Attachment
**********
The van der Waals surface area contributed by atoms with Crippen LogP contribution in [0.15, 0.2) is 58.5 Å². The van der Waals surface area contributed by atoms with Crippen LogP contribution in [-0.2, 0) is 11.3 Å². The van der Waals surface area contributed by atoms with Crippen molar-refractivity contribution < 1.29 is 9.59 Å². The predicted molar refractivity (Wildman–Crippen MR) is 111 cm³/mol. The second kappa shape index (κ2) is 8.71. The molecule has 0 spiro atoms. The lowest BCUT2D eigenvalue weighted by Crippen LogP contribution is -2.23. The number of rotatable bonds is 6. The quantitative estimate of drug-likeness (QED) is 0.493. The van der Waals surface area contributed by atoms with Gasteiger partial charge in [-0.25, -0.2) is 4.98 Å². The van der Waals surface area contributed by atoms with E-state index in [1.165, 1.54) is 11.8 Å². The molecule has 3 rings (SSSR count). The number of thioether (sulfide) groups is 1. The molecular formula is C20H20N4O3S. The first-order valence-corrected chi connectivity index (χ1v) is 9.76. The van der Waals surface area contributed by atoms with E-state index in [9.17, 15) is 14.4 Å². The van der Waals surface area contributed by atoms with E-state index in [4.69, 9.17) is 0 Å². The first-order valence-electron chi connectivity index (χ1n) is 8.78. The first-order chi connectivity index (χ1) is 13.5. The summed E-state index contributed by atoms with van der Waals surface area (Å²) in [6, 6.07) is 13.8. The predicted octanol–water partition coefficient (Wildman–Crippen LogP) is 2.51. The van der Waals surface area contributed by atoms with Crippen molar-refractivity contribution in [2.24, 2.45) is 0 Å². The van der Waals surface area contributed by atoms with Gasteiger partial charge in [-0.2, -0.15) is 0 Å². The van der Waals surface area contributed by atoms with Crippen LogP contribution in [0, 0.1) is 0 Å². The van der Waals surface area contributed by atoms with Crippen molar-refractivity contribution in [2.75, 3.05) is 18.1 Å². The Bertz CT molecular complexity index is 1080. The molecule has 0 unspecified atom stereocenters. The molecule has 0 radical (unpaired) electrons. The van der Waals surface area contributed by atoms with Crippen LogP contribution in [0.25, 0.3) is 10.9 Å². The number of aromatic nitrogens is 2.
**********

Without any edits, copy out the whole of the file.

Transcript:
The van der Waals surface area contributed by atoms with Crippen LogP contribution in [0.15, 0.2) is 58.5 Å². The van der Waals surface area contributed by atoms with Crippen LogP contribution in [-0.2, 0) is 11.3 Å². The van der Waals surface area contributed by atoms with Crippen molar-refractivity contribution < 1.29 is 9.59 Å². The predicted molar refractivity (Wildman–Crippen MR) is 111 cm³/mol. The second kappa shape index (κ2) is 8.71. The molecule has 0 spiro atoms. The lowest BCUT2D eigenvalue weighted by Crippen LogP contribution is -2.23. The number of rotatable bonds is 6. The quantitative estimate of drug-likeness (QED) is 0.493. The van der Waals surface area contributed by atoms with Gasteiger partial charge in [-0.25, -0.2) is 4.98 Å². The van der Waals surface area contributed by atoms with E-state index in [1.165, 1.54) is 11.8 Å². The molecule has 3 rings (SSSR count). The number of thioether (sulfide) groups is 1. The molecular formula is C20H20N4O3S. The first-order valence-corrected chi connectivity index (χ1v) is 9.76. The van der Waals surface area contributed by atoms with E-state index in [9.17, 15) is 14.4 Å². The van der Waals surface area contributed by atoms with E-state index in [4.69, 9.17) is 0 Å². The first-order valence-electron chi connectivity index (χ1n) is 8.78. The first-order chi connectivity index (χ1) is 13.5. The summed E-state index contributed by atoms with van der Waals surface area (Å²) in [6, 6.07) is 13.8. The predicted octanol–water partition coefficient (Wildman–Crippen LogP) is 2.51. The van der Waals surface area contributed by atoms with Crippen molar-refractivity contribution in [2.24, 2.45) is 0 Å². The van der Waals surface area contributed by atoms with Gasteiger partial charge in [-0.2, -0.15) is 0 Å². The van der Waals surface area contributed by atoms with Crippen LogP contribution in [0, 0.1) is 0 Å². The van der Waals surface area contributed by atoms with Crippen molar-refractivity contribution in [2.75, 3.05) is 18.1 Å². The Bertz CT molecular complexity index is 1080. The molecule has 0 unspecified atom stereocenters. The molecule has 0 radical (unpaired) electrons. The van der Waals surface area contributed by atoms with Crippen LogP contribution in [0.25, 0.3) is 10.9 Å². The number of aromatic nitrogens is 2.